Canada briefs – August 14

Annabelle Hamilton is four years old. Under the best circumstances, when she grows up she will have only grainy memories of her father, Cpl. Thomas Hamilton, who was killed by a roadside bomb in Kandahar last December.

Mom wants daughter to get medal

OTTAWA — Annabelle Hamilton is four years old.

Under the best circumstances, when she grows up she will have only grainy memories of her father, Cpl. Thomas Hamilton, who was killed by a roadside bomb in Kandahar last December.

That Annabelle doesn’t forget her dad — and why he volunteered to fight in Afghanistan — is vitally important to her mother, Heather Peace.

That’s why Peace is pushing for children to automatically receive the Memorial Crosses awarded to their slain fathers or mothers — or at least some other honour.

In this case, the tragedy of losing a parent is compounded by the fact the New Brunswick girl is a child of divorce and has been diagnosed with autism.

“Her memories of him aren’t going to be very strong (because) she was really three the last time she saw him,” Peace said from Fredericton, N.B.

There are personal mementoes of his life around the house, but Hamilton didn’t name his daughter as one of three designated Memorial Cross recipients. Instead, the honours went to his parents and the mother of the woman he was dating at the time.

Peace doesn’t begrudge any of them receiving the crosses and she said Hamilton was a good father who called from Afghanistan just a week before his death to talk to his daughter on her birthday.

Breast cancer test results reviewed

KELOWNA, B.C. — B.C.’s Interior Health Authority is retesting 58 breast cancer exams conducted at Kelowna General Hospital, months after authority officials and the health minister said an external review wasn’t needed.

The patients had confirmed cases of cancer, and the hormone receptor tests were used to determine which type of treatment they should receive.

The former clinical director of the lab that conducted the tests called for a review of the findings, but the health authority and then-health minister George Abbott insisted in March that an external review wasn’t needed.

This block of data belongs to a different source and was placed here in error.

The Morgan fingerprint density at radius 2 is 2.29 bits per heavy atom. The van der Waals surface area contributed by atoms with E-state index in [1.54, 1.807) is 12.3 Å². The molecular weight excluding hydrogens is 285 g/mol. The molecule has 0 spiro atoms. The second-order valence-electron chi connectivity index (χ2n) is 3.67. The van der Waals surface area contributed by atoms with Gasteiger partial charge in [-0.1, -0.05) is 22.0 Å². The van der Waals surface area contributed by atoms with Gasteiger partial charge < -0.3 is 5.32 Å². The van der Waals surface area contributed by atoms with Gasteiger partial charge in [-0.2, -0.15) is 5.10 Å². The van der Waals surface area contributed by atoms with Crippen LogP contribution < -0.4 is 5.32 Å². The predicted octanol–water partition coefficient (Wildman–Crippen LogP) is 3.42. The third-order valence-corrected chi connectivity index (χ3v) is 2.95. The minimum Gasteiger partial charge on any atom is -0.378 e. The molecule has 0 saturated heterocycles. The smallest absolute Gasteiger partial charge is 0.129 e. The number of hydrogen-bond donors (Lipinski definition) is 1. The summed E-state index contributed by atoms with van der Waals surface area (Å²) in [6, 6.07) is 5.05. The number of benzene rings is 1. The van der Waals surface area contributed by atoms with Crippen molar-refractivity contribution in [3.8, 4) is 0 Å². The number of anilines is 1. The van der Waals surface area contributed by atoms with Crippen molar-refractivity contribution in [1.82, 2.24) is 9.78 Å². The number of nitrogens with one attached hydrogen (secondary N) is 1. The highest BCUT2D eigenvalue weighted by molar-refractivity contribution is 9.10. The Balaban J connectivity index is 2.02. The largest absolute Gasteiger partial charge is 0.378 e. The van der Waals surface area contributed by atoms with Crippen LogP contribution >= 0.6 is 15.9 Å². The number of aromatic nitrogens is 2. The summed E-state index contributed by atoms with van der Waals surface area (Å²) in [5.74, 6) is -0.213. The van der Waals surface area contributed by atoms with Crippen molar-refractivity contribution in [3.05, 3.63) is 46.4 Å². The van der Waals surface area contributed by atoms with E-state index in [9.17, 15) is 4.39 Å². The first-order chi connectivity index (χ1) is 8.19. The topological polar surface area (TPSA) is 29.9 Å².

Instead, Interior Health retested the samples itself, and the authority’s senior medical director, Dr. Robert Halpenny, says the new tests confirmed the old results.

But Halpenny says, in May, the authority asked the B.C. Cancer Agency to conduct its own review as controversy swirled around the accuracy of cancer tests in Newfoundland and Quebec.

Halpenny says he doesn’t believe any of the 58 patients received the wrong treatment, but he says the new tests were ordered out of an “abundance of caution.”

In Newfoundland, more than 400 cancer patients were given inaccurate results of breast cancer tests between 1997 and 2005, while more than 2,000 samples are being retested in Quebec.

Doctor questions access to vaccine

TORONTO — A senior official of the Gates Foundation has thrown out a challenge to rich countries as they prepare for a resurgence of pandemic flu activity this fall: Don’t hog the vaccine.

Dr. Tachi Yamada, president of the foundation’s global health program, said poor countries should get equal access to limited supplies of vaccine.

“I think that (just) because you’ve paid doesn’t mean you should get the vaccine first. That’s really the critical point,” he said. “It is a tough nut to crack, but it’s one where I think some nations are going to have to stand up and say: All right, we’ll get every other vaccine (dose) out of this plant. And the other can go to the poor countries.”

Yamada threw down a gauntlet this week on the website of the prestigious New England Journal of Medicine, which published electronically a cri de coeur aimed at the consciences of governments.It would be “inexcusable,” he wrote, to force poor countries to wait until the rich have had their fill of pandemic vaccine obtained through advance purchase orders with the manufacturers who make the world’s limited supply of flu vaccine.

“I cannot imagine standing by and watching if, at the time of crisis, the rich live and the poor die,” Yamada said. “It will take collective commitment and action by all of us to prevent this from happening.”

NDP name change wouldn’t hurt: poll

OTTAWA — A new poll suggests a name change for the NDP likely wouldn’t hurt the party — and could help it.

At its convention in Halifax this weekend, the party will look at dropping the “New” and becoming simply the Democratic Party.

A Canadian Press Harris-Decima survey suggests it’s not a concept that has galvanized Canadians.

But Jeff Walker, Harris-Decima vice-president, says it doesn’t pose any obvious political risk.

The poll suggests 36 per cent of those who had an opinion on the issue thought it’s a good idea, while 31 per cent found it a bad idea.

The NDP has had its name since 1961, when the old Co-operative Commonwealth Federation decided to re-brand itself.

The poll was conducted Aug. 6-9 and is considered to be accurate within 3.1 percentage points, 19 times out of 20.